Quick Takes: Remark Costs Instructor a Job, Gender Gap in Salaries, Suit Against Western Ky. Blocked, Hunger Strike Ends at Stanford, Tensions at Miss. Valley, End of Career Education Probe, Prof Accused of Hoax, Clark and Bancroft Awards

April 23, 2007
  • Ozarks Technical Community College, in Missouri, fired a part-time instructor of a geography course last week after several students said that he started class on Wednesday by banging a briefcase on a desk and saying "I am a suicide bomber." The college said that the instructor never had weapons or bombs and no students were in danger. The name of the instructor cannot be released, according to college officials, because of the incident is a personnel matter. A spokesman for the college said that the dismissal would have taken place even without last week's shootings at Virginia Tech.
  • A gender gap starts to appear in the salaries of college graduates within a year of graduation, even controlling for factors such as occupation and parenthood, according to new research from the American Association of University Women. Among the findings: Women who attended highly selective colleges earn less than men from either highly or moderately selective colleges and about the same as men from minimally selective colleges.
  • The Kentucky Supreme Court has blocked the family of a student who was raped and killed from suing the university and the foundation that manages its dormitories, the Associated Press reported. Family members said that officials were negligent in assuring security, but the Supreme Court ruled that state agencies, as well as entities created to carry out some of their functions, were entitled to immunity.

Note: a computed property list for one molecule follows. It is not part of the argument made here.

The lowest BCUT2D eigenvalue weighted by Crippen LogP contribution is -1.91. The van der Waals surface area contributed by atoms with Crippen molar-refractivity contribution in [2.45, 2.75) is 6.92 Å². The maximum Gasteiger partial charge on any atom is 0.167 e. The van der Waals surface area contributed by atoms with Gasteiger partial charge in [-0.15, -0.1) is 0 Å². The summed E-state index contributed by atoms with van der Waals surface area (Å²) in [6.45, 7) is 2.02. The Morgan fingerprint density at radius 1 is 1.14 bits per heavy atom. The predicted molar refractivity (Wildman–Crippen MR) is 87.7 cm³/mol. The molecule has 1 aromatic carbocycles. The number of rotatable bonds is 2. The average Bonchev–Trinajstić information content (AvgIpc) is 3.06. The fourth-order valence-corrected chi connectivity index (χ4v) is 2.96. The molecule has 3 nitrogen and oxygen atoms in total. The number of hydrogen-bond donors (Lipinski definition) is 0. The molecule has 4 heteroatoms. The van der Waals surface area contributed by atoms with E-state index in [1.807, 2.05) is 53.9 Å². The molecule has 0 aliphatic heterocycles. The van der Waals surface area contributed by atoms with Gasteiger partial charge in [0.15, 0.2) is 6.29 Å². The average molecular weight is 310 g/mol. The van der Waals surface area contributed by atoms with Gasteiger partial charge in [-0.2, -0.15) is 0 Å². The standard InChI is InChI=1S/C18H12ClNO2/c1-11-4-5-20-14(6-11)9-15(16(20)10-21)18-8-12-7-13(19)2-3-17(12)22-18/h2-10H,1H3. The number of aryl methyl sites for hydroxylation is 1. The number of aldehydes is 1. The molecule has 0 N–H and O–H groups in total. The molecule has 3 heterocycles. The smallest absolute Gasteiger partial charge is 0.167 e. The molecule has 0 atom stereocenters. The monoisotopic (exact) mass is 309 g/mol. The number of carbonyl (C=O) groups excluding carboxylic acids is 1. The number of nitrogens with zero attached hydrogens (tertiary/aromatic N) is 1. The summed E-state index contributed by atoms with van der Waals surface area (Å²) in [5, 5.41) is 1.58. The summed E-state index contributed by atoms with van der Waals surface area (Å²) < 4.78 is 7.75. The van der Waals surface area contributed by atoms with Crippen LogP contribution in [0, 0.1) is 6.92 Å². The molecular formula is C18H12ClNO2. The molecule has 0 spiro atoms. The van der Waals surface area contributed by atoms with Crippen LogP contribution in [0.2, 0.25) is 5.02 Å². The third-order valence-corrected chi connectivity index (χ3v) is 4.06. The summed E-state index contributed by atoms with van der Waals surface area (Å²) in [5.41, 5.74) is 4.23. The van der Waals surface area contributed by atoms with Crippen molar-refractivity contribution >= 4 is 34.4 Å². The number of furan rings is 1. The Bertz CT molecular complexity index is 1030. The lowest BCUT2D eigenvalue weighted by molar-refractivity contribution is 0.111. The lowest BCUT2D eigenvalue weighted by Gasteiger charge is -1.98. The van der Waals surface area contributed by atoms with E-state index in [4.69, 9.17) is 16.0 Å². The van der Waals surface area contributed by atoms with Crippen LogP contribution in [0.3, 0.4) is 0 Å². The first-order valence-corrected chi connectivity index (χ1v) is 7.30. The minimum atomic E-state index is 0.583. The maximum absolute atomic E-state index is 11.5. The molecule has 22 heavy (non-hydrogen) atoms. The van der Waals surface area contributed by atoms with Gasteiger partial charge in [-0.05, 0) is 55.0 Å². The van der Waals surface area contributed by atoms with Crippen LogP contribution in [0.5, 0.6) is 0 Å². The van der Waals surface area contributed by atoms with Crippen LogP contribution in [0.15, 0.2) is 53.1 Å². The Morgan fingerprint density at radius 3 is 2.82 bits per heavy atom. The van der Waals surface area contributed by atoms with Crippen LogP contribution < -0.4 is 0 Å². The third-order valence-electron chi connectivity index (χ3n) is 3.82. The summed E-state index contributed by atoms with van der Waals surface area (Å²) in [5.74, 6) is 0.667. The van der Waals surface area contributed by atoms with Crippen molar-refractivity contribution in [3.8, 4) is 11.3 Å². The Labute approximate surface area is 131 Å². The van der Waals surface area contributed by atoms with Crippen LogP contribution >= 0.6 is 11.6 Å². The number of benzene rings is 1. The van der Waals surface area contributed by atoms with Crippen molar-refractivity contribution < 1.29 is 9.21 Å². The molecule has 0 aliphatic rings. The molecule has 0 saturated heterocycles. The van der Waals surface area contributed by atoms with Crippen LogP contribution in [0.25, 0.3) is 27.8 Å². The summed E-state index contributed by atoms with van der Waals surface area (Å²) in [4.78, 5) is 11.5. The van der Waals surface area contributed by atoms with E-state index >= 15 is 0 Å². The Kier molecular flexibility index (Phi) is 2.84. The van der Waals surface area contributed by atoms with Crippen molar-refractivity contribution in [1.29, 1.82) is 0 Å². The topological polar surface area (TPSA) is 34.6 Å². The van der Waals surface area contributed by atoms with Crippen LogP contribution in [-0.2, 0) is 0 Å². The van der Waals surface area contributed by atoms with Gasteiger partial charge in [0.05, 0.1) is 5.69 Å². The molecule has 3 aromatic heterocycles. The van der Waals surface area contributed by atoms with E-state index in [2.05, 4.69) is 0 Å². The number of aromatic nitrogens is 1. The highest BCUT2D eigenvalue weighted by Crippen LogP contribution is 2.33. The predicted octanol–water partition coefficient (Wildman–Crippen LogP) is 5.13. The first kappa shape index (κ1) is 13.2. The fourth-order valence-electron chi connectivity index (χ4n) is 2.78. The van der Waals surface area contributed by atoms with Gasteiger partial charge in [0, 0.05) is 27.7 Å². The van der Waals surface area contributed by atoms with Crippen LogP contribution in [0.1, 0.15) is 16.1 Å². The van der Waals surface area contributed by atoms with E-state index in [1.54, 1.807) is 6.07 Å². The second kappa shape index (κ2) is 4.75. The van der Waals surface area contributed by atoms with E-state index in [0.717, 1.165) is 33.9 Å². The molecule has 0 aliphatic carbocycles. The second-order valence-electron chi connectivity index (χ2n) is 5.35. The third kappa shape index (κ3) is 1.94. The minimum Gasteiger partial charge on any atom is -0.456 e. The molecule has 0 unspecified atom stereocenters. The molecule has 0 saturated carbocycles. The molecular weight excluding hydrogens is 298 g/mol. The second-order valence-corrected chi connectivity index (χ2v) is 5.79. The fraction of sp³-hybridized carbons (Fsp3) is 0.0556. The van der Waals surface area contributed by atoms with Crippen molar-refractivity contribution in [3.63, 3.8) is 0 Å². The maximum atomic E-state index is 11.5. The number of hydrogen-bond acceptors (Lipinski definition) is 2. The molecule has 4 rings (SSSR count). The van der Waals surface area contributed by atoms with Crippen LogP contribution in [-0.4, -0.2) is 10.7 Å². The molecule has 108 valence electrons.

• Students at Stanford University ended a hunger strike -- which some of them had been on for more than a week -- after the institution agreed to improvements in its treatment of some employees. The Stanford Labor Action Coalition is hailing the agreement as a major advance. The university pledged to apply its "living wage" policy to employees who had previously been excluded and to try whenever possible to work with contracting agencies that meet high labor standards.
  • When the Faculty Senate at Mississippi Valley State University voted no confidence in President Lester Newman, he appointed a faculty committee of 10 to study the situation. The committee has finished its study, and it wants Newman to quit, The Jackson Clarion-Ledger reported. Based on interviews with many professors, the panel concluded that "it is clear that the current president is seen as unprofessional, poorly organized administratively, inefficient, and, in general, unfit for the job." The newspaper reported that Newman is on the road and a spokeswoman said that he would address its issue when he returns.
  • The Career Education Corporation announced Friday that the Justice Department has ended an investigation of the education company without seeking prosecution. Another investigation continues.
  • A professor at Calhoun Community College has been arrested on charges that she made threats to herself on her voicemail at the college, The Huntsville Times reported.
  • The American Economic Association has announced that Susan Athey has won the John Bates Clark Medal, which is given every two years to a leading economist under the age of 40. The prize is among the most prestigious in economics and has never previously gone to a woman. Athey is a professor of economics at Harvard University.
  • Columbia University has announced the 2007 winners of the Bancroft Awards, one of the most prestigious prizes for history book. This year's winners are Robert D. Richardson won for William James: In the Maelstrom of American Modernism (Houghton Mifflin) and Jack Temple Kirby, professor emeritus of history at Miami University of Ohio won for Mockingbird Song: Ecological Landscapes of the South (University of North Carolina Press).
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